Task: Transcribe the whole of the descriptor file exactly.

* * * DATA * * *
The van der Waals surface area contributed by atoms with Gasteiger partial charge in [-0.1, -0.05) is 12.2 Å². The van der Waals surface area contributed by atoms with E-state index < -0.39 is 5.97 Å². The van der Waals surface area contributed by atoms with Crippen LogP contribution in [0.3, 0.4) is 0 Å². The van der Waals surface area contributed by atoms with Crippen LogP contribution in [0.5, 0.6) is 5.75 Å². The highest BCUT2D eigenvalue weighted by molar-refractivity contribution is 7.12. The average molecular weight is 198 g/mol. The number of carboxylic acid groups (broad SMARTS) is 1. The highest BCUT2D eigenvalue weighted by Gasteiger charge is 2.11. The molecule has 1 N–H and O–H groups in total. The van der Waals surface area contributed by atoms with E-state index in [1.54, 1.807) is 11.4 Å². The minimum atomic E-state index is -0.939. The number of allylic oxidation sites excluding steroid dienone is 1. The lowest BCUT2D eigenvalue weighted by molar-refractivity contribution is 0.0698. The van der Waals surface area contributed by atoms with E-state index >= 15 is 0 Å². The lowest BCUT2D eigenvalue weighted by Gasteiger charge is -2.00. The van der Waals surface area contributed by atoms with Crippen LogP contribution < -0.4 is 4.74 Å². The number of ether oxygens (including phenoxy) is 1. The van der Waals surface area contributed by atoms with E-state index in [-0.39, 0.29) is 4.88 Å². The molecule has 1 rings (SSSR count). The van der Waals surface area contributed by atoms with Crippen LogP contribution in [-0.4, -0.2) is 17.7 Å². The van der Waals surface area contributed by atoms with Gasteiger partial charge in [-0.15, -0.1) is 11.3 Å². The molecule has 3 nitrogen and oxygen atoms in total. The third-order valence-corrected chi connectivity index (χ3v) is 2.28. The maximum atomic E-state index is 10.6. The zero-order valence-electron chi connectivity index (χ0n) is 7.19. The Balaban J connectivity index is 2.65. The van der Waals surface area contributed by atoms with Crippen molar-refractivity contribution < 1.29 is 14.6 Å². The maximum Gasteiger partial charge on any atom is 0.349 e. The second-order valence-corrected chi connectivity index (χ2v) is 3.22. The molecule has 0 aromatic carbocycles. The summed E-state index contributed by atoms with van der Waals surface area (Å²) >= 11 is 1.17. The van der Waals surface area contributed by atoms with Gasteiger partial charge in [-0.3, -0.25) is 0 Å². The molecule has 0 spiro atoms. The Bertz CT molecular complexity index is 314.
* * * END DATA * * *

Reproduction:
The van der Waals surface area contributed by atoms with Gasteiger partial charge in [-0.1, -0.05) is 12.2 Å². The van der Waals surface area contributed by atoms with E-state index < -0.39 is 5.97 Å². The van der Waals surface area contributed by atoms with Crippen LogP contribution in [0.3, 0.4) is 0 Å². The van der Waals surface area contributed by atoms with Crippen LogP contribution in [0.5, 0.6) is 5.75 Å². The highest BCUT2D eigenvalue weighted by molar-refractivity contribution is 7.12. The average molecular weight is 198 g/mol. The number of carboxylic acid groups (broad SMARTS) is 1. The highest BCUT2D eigenvalue weighted by Gasteiger charge is 2.11. The molecule has 1 N–H and O–H groups in total. The van der Waals surface area contributed by atoms with E-state index in [1.54, 1.807) is 11.4 Å². The minimum atomic E-state index is -0.939. The number of allylic oxidation sites excluding steroid dienone is 1. The lowest BCUT2D eigenvalue weighted by molar-refractivity contribution is 0.0698. The van der Waals surface area contributed by atoms with E-state index >= 15 is 0 Å². The lowest BCUT2D eigenvalue weighted by Gasteiger charge is -2.00. The van der Waals surface area contributed by atoms with Crippen LogP contribution < -0.4 is 4.74 Å². The number of ether oxygens (including phenoxy) is 1. The van der Waals surface area contributed by atoms with E-state index in [-0.39, 0.29) is 4.88 Å². The molecule has 1 rings (SSSR count). The van der Waals surface area contributed by atoms with Crippen LogP contribution in [-0.4, -0.2) is 17.7 Å². The van der Waals surface area contributed by atoms with Gasteiger partial charge in [-0.15, -0.1) is 11.3 Å². The molecule has 3 nitrogen and oxygen atoms in total. The third-order valence-corrected chi connectivity index (χ3v) is 2.28. The maximum atomic E-state index is 10.6. The zero-order valence-electron chi connectivity index (χ0n) is 7.19. The Balaban J connectivity index is 2.65. The van der Waals surface area contributed by atoms with Crippen molar-refractivity contribution < 1.29 is 14.6 Å². The maximum Gasteiger partial charge on any atom is 0.349 e. The second-order valence-corrected chi connectivity index (χ2v) is 3.22. The molecule has 0 aromatic carbocycles. The summed E-state index contributed by atoms with van der Waals surface area (Å²) >= 11 is 1.17. The van der Waals surface area contributed by atoms with Gasteiger partial charge in [-0.3, -0.25) is 0 Å². The molecule has 0 spiro atoms. The Bertz CT molecular complexity index is 314.